In the fourth of our HFW Insights: Navigating a shareholders agreement series, in which we distil common corporate and transactional issues into bite-sized insight, we explore key financing issues in the context of joint ventures.
Key to the success of a joint venture is ensuring that adequate funding is made available on a timely and ongoing basis.
Future funding of the joint venture company can, however, be a potentially contentious matter.
A shareholder may not always be willing to commit to providing or guaranteeing future funding for a variety of reasons. For instance, it may have insufficient resources or feel that its concentration risk for the particular market segment is already too high.
To prevent disputes from subsequently arising, parties in a joint venture should consider its needs at the outset for on-going financing and the means by which such future finance will be obtained.
Broadly speaking, financing options can be divided into the following categories:
- external loan finance
- shareholder finance – which can be further broken down into shareholder loans and shareholder equity or a combination of the above
While the funding provisions in each shareholders agreement should be tailored to reflect the commercial intention among the parties thereto, we have set out below some common issues for consideration.
Amount and timing of funding calls
- Will the joint venture parties be obliged to provide additional finance (e.g. if external financing is not commercially viable)?
- If so, is there any limit to such funding obligation? Shareholders typically want to avoid being responsible for unlimited mandatory capital contributions in the future.
- What circumstances will trigger an obligation to provide further finance? Or will funding calls be entirely at the discretion of the board of directors of the joint venture company? From the perspective of minority shareholders who do not have any control or veto power in relation to board decisions, an objective trigger event (e.g. exceeding a prescribed debt to equity ratio) would be preferable.
- How much notice in advance of a funding call must be given? Is each shareholder able to raise the requisite amount of funds within such time?
Priority of funding
- Is there an order of preference in terms of funding methods? Will the availability of external financing be considered in the first instance before shareholder finance is sought?
- In the context of shareholder finance, will shareholder loans be preferred to shareholder equity? There may be reasons to prioritise the former:
- (i) debt ranks ahead of equity in an insolvency scenario
- (ii) it is easier to pay interest on loans than it is to pay dividends since the joint venture company may not have sufficient distributable reserves at the relevant time even if the business is doing well.
- Where shareholder finance is concerned, in order to retain the respective shareholding percentages among the joint venture parties (and thus the voting structures set in place in the shareholders agreement), any further extension of shareholder loans or subscription for shares will normally be made pro rata to the parties' shareholdings.
External loan finance
- Will such external loans be recourse or non-recourse in nature (i.e. will the shareholders be obliged to provide any guarantees, securities, indemnities, warranties or other undertakings)? Non-recourse finance is extremely rare and, in most cases, banks will require some (limited) recourse to the shareholders.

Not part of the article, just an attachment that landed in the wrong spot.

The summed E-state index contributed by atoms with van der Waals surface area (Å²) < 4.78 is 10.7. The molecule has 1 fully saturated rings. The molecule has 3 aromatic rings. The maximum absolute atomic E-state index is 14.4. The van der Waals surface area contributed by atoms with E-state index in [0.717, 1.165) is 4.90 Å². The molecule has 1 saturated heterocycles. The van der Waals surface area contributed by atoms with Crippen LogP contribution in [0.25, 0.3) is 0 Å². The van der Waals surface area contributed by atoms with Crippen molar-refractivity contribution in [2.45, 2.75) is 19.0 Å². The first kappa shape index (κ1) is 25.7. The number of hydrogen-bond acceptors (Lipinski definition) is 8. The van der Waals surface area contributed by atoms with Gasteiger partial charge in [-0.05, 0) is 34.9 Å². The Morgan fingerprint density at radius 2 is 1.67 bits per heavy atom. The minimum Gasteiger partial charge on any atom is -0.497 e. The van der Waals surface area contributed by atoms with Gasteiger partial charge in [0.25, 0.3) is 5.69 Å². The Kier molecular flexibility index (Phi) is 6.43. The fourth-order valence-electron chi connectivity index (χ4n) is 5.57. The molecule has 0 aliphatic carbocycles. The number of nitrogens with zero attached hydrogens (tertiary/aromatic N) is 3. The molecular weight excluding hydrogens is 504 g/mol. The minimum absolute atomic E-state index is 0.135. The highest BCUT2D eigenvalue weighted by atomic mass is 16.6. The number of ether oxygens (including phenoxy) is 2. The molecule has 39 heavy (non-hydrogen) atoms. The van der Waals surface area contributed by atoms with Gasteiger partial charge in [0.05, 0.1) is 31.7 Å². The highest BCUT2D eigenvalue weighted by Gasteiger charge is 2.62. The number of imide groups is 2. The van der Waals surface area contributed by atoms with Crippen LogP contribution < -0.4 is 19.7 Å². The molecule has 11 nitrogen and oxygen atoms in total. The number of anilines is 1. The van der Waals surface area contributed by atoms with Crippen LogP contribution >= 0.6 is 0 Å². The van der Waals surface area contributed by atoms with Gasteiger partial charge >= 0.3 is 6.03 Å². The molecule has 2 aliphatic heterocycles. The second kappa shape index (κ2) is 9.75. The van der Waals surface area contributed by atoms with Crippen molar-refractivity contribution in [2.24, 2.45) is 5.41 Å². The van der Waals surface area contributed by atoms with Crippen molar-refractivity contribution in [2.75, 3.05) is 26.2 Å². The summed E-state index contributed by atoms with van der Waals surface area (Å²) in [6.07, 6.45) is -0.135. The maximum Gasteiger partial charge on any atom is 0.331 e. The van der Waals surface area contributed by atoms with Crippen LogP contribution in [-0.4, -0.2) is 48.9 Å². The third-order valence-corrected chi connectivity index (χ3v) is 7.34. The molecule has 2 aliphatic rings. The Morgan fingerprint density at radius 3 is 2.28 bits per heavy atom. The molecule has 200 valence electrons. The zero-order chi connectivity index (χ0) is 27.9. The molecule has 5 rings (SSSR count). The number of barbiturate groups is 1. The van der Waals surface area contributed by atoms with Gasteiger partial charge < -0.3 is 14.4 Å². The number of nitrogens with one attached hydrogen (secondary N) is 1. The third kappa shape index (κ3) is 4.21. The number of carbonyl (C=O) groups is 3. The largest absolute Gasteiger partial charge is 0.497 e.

- If recourse debt is contemplated, how will such undertakings be apportioned between the shareholders?
- Will guarantees be given by the shareholders on a several basis or on a joint and several basis?
- Will such shareholder loans be subordinated to external bank debt?
- Will such shareholder loans bear interest? Where the shareholder is a corporate entity and is considering making an interest-free loan, the board of directors of such shareholder must give due consideration to the corporate benefit to the shareholder in making such loan.
- What are the repayment terms? In order to avoid one shareholder being preferred over the others, parties may wish to stipulate in the shareholders agreement that such shareholder loans shall be repaid by the joint venture company on a pro rata basis according to the parties' respective loan contributions.
- Are contributions in kind (e.g. assets) accepted? If so, the shareholders agreement should stipulate the manner in which such non-cash contributions will be valued.
- Will this be subject to the condition that the auditors have issued an opinion that the issue price is fair?
Default in funding obligations
The consequences of a shareholder's failure to comply with its mandatory funding obligations typically include one of more of the following:
- In the context of shareholder loans, a late payment interest charge being levied on the non-funding shareholder and payable to the funding shareholders who have made up the shortfall in funding.
- In the context of shareholder equity, the funding shareholders being entitled (but not obliged) to subscribe for shares in respect of which the non-funding shareholder has failed to subscribe for, thereby diluting the shareholding of the party in breach.
- Suspension of the non-funding shareholder's rights under the shareholders agreement (e.g. board representation, reserved matter rights, dividend rights, etc.).
- The non-funding shareholder being subject to –
- a put option in respect of the funding shareholder's shares at a premium over market value or
- a call option in respect of its shares at a discount to market value.
While negotiating funding arrangements can be a heated topic, it is arguably one of the most important.
Establishing a clear funding plan is vital in enabling the commercial success of the joint venture and avoiding potential disputes between the joint venture parties.